cover image A Descending Spiral: Exposing the Death Penalty in 12 Essays

A Descending Spiral: Exposing the Death Penalty in 12 Essays

Marc Bookman. New Press, $29.99 (208p) ISBN 978-1-62097-654-8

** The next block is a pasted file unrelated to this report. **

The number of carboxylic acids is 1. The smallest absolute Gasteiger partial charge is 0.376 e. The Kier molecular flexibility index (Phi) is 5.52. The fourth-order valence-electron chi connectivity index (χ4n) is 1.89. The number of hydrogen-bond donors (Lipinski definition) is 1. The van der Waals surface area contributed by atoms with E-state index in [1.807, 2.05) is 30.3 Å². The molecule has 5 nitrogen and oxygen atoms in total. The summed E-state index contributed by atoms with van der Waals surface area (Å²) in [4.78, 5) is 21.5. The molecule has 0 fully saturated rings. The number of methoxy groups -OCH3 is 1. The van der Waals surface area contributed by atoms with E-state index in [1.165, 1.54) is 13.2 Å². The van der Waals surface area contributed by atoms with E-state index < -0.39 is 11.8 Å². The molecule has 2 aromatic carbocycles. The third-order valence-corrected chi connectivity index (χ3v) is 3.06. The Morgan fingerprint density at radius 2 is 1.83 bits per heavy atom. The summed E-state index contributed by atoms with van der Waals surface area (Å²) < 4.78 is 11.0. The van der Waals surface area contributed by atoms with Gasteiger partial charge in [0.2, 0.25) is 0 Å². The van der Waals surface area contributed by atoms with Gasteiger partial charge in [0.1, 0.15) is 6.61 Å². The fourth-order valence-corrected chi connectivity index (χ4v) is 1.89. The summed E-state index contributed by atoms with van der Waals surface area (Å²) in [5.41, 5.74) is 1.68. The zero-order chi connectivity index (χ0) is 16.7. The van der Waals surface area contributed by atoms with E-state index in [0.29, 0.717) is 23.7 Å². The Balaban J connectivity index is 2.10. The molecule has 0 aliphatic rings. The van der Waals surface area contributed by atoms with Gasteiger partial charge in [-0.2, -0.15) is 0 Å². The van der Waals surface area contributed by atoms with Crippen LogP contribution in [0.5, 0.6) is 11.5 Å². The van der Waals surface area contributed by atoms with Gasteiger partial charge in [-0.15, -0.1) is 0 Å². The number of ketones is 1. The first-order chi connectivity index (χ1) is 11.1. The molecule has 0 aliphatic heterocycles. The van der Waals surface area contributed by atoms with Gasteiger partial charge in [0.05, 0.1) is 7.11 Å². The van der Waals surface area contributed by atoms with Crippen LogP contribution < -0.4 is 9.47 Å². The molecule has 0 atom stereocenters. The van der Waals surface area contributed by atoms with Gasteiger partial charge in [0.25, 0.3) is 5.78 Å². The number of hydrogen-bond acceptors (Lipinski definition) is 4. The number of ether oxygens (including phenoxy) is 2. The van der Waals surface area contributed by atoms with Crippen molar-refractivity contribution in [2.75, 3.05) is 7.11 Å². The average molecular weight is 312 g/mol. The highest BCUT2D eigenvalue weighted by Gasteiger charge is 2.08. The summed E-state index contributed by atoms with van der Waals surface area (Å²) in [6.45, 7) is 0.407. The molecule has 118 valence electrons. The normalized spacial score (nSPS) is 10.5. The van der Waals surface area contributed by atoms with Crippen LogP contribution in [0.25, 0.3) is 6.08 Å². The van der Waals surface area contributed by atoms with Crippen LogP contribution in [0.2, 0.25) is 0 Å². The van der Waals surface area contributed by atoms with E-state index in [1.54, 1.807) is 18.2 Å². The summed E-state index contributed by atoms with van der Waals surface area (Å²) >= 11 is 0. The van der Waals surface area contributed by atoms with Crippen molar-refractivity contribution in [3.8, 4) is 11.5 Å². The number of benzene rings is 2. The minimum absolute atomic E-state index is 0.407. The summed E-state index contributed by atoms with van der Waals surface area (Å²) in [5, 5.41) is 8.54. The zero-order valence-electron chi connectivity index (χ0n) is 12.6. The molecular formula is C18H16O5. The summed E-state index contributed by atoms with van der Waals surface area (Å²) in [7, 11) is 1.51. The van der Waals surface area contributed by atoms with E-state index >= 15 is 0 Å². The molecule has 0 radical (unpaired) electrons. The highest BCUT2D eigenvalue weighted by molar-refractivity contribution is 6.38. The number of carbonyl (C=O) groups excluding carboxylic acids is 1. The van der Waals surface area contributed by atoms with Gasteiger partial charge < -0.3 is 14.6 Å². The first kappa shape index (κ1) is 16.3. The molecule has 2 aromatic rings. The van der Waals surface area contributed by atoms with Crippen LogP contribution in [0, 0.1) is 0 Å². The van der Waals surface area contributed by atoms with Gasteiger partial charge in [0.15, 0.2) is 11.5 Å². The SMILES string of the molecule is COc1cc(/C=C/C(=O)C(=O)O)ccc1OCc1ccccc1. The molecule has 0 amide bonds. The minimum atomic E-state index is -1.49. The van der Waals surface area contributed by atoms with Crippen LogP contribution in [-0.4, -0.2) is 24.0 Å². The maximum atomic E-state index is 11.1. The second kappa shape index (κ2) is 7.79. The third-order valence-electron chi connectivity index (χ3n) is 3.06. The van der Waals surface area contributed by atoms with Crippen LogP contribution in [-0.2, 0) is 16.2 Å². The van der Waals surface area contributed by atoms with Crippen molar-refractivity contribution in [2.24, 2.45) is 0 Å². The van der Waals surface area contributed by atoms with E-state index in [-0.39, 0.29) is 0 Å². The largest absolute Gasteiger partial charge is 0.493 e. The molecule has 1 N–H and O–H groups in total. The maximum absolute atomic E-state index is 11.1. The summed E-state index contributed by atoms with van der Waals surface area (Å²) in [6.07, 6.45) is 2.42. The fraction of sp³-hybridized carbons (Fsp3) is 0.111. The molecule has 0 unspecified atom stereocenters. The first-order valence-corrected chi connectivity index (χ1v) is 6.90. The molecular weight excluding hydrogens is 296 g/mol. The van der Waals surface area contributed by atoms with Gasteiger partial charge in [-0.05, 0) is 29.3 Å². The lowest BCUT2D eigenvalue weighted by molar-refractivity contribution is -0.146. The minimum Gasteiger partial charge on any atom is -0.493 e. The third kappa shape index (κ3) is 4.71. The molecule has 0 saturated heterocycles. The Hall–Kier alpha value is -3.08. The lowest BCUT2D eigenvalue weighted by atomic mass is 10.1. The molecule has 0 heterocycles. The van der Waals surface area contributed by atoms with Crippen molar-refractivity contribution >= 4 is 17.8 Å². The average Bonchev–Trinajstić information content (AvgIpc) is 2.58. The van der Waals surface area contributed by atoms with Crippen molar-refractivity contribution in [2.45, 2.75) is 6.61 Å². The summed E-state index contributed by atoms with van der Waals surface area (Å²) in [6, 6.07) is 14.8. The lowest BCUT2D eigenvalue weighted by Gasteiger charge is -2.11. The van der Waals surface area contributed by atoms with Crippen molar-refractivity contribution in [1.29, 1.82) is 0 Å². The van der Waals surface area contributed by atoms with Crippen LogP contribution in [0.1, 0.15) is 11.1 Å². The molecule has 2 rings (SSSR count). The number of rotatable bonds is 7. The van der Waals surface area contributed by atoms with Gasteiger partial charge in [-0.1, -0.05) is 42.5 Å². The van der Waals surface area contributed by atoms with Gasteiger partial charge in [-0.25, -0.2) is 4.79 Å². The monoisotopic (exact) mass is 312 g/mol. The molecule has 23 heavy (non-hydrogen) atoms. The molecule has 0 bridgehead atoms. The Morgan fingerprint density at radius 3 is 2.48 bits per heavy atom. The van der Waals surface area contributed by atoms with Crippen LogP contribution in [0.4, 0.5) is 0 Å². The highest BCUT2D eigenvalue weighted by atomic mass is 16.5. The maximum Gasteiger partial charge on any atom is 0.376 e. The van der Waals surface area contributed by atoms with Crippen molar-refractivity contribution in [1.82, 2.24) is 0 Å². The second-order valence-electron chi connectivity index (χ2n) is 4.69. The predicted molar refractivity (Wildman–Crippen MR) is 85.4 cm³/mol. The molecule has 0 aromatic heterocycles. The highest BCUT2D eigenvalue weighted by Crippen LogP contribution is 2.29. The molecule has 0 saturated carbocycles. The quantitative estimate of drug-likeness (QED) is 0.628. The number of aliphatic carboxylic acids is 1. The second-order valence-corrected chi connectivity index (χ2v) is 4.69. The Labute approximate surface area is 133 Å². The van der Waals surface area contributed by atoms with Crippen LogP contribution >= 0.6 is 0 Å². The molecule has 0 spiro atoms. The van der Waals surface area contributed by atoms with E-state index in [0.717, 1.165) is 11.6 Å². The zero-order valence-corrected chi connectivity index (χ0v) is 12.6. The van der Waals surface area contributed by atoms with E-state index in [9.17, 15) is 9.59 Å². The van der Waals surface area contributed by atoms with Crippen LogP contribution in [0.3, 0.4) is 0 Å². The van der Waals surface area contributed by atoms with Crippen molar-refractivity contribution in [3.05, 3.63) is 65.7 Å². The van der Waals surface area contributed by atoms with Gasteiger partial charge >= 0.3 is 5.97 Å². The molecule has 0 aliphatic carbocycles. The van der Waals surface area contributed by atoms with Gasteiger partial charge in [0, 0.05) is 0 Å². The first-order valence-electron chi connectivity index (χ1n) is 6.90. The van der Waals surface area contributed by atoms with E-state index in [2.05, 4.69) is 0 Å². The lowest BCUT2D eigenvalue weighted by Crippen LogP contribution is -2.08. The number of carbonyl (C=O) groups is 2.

Attorney Bookman, director of the Atlantic Center for Capital Representation, debuts with an incisive and well-documented critique of the death penalty. Spotlighting 12 separate cases, Bookman details prosecutorial misconduct, judicial capriciousness, racial bias, and incompetent defense lawyering. He begins with the case of Beauford White, a Florida man executed for taking part in a 1977 robbery in which six people were killed. Based on testimony that White was shocked by the murders and tried to stop them, the jury unanimously voted for life imprisonment, but the judge overruled their recommendation and sentenced White to death. (Florida has since abolished judicial override in capital cases.) Detailing the case of Andre Thomas, a Black man from Texas who believed God told him to murder his estranged wife, her infant daughter, and his four-year-old son in 2004, and gouged both of his eyes out while in custody, Bookman delves into the legacy of lynching in America and discusses how the justice system is weighted against the mentally ill. With lucid prose and a firm grasp of history and legal precedent, Bookman makes a persuasive argument that these dozen cases are just the tip of the iceberg when it comes to death penalty injustices. This is a cogent and harrowing primer on what’s wrong with capital punishment. (May)